By Moliere
In a new version by Richard Bean
Directed by Antoni Cimolino
At the Festival Theatre, August 18-October 14, 2016

Stephen Ouimette as Argan

Stephen Ouimette as Argan

Like William Hutt, his celebrated Stratford predecessor in the title role of Argan, Stephen Ouimette expresses the tools of his comic craft externally. In his case, these include a quavering voice, a quivering fury or befuddlement, a stooped back, a flat-footed shuffle, and a face with puffy bloodhound eyes that register absurd miserliness, eye-rolling rage, and stubborn folly. Whether lying in a big bed in his ruffled nightgown soiled by his bowel disorder, or sitting officiously in a chair, he allows his self-absorption to waver according to the tallies of bills for enemas and medicine bottles. Physical maladies—mostly imagined—are music to his mind, and the worse the diagnosis, the greater his ecstasy for misery: “I’m incredibly and sensationally not well.” The only rival to his hypochondriac obsession is his inveterate desire to have a physician in the family because this would mean free ministration and medicine. So he will marry off his beautiful daughter Angelique (graceful Shannon Taylor) to the ridiculously bewigged, powdered, rouged, and buckled sot Thomas Diafoirerhoea, rather than allow her to be wed to her beloved Cleante (Luke Humphrey), a handsome youth of splendid good health. The maiden has no real option: submit to her father’s heartless will or be dispatched to a nunnery. Not even the tart, sage intercession of Argan’s busybody maid Toinette (a spirited Brigit Wilson) or the sober, clear-eyed advice of his brother Beralde (calm, collected, eloquent Ben Carlson) seems to matter. Argan’s new gold-digging wife Beline (a deliciously wicked Trish Lindstrom) would be utterly delighted if Angelique dared her father and is disinherited as a consequence because Beline would inherit all his money and property.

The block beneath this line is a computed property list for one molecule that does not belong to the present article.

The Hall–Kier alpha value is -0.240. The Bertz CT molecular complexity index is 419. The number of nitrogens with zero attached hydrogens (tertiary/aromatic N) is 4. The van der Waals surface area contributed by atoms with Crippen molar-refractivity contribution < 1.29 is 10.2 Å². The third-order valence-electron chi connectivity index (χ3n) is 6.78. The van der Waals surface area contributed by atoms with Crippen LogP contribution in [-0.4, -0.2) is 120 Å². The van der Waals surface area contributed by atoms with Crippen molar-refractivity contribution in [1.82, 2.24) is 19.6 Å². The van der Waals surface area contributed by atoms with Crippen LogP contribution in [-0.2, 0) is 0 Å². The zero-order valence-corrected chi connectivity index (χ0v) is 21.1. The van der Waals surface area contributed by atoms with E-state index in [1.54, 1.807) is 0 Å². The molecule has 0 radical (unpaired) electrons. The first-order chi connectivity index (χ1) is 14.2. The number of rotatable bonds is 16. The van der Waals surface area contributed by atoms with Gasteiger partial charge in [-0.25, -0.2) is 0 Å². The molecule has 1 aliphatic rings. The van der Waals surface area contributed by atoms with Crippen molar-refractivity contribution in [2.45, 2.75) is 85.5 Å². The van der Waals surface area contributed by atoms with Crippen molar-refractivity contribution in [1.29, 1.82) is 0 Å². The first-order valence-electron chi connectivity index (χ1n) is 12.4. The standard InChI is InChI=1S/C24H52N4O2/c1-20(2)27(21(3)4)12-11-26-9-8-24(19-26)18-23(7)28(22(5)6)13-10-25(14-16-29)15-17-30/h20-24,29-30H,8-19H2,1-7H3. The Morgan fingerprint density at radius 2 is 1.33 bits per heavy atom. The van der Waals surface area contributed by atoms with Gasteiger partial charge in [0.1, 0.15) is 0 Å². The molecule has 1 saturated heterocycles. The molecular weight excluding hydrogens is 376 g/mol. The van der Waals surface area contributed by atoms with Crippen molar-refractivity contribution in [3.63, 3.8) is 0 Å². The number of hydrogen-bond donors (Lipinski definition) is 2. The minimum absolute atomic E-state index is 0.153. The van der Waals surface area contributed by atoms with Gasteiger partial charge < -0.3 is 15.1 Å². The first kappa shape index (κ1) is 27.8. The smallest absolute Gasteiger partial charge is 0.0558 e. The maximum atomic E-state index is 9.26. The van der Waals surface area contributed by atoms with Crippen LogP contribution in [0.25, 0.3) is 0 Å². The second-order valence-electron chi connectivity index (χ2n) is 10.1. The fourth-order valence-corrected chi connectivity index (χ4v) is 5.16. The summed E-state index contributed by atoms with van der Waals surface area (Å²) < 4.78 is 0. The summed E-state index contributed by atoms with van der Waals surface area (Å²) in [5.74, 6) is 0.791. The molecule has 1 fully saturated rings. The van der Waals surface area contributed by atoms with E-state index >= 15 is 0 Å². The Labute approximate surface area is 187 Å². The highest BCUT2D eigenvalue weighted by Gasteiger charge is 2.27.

Of course, things get complicated, and Argan eventually learns his humbling lesson painfully (though Ouimette’s vulnerability as the character is less palpable than his broad comedy), Beline is exposed, and Angelique wins her Cleante. But there is a wry, severe trope in Richard Bean’s version of Moliere’s satire on medical humbug and the fools who subscribe to it. The trope comes at the end, unfolding as part of a play-within-a-play. All the elaborate trappings that director Antoni Cimolino deploys—the theatrical warmups; the comedies-ballets; the absurd chorus of black-clad medical charlatans singing pig Latin and English verse while wielding terrifying clamps, saws, and enema injector; and the sudden meta-theatrical ending where Argan morphs into the dying Moliere—are meant to add to the potency of the satire and redeem the broad frenzied farce. In this instance, Cimolino is clearly following in the line of the late Jean Gascon and the late Richard Monette, both of whom had irrepressible Gallic zest for comic excess. Most of the time, the approach works, but success comes at a price. The prologue goes on a bit too long, as does the introduction of Louis XIV and his elaborate chair facing the stage antics.

This is a calculated device. Moliere was probably a hypochondriac himself, and his sharp mockery of the medical profession earned him the cold scorn of the very targets he attacked. On the night of his fourth performance as Argan, Moliere suffered a serious heart attack and died later that evening, after the doctors were unable or unwilling to save him. And so, Stephen Ouimette’s Argan collapses and passes away in the big bed that dominates the stage most of the time, as the mood and temperature of the play change. Cimolino’s staging makes the irony emphatic. The question is whether this sudden trope trips up the comic gears, undoing all the fun or whether audiences will appreciate the meta-theatrical innovation.


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